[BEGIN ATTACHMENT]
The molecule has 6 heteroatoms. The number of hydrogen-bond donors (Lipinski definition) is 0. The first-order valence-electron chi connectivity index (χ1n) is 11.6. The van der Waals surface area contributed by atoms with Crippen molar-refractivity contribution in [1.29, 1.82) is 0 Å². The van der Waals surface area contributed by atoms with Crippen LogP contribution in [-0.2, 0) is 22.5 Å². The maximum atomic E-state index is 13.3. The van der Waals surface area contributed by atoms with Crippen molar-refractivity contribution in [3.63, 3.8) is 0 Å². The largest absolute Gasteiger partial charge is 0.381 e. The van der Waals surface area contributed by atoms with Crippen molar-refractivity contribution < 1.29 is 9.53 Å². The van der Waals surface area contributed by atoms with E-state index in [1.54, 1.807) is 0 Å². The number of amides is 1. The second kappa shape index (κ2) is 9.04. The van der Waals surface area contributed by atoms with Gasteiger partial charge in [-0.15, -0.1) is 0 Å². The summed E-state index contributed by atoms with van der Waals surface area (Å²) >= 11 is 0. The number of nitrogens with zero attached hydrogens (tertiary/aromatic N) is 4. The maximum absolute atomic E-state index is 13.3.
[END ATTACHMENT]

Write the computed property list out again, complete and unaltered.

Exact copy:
The molecule has 6 heteroatoms. The number of hydrogen-bond donors (Lipinski definition) is 0. The first-order valence-electron chi connectivity index (χ1n) is 11.6. The van der Waals surface area contributed by atoms with Crippen molar-refractivity contribution in [1.29, 1.82) is 0 Å². The van der Waals surface area contributed by atoms with Crippen LogP contribution in [-0.2, 0) is 22.5 Å². The maximum atomic E-state index is 13.3. The van der Waals surface area contributed by atoms with Crippen molar-refractivity contribution in [3.63, 3.8) is 0 Å². The largest absolute Gasteiger partial charge is 0.381 e. The van der Waals surface area contributed by atoms with Crippen molar-refractivity contribution < 1.29 is 9.53 Å². The van der Waals surface area contributed by atoms with E-state index in [1.54, 1.807) is 0 Å². The number of amides is 1. The second kappa shape index (κ2) is 9.04. The van der Waals surface area contributed by atoms with Gasteiger partial charge in [-0.15, -0.1) is 0 Å². The summed E-state index contributed by atoms with van der Waals surface area (Å²) >= 11 is 0. The number of nitrogens with zero attached hydrogens (tertiary/aromatic N) is 4. The maximum absolute atomic E-state index is 13.3.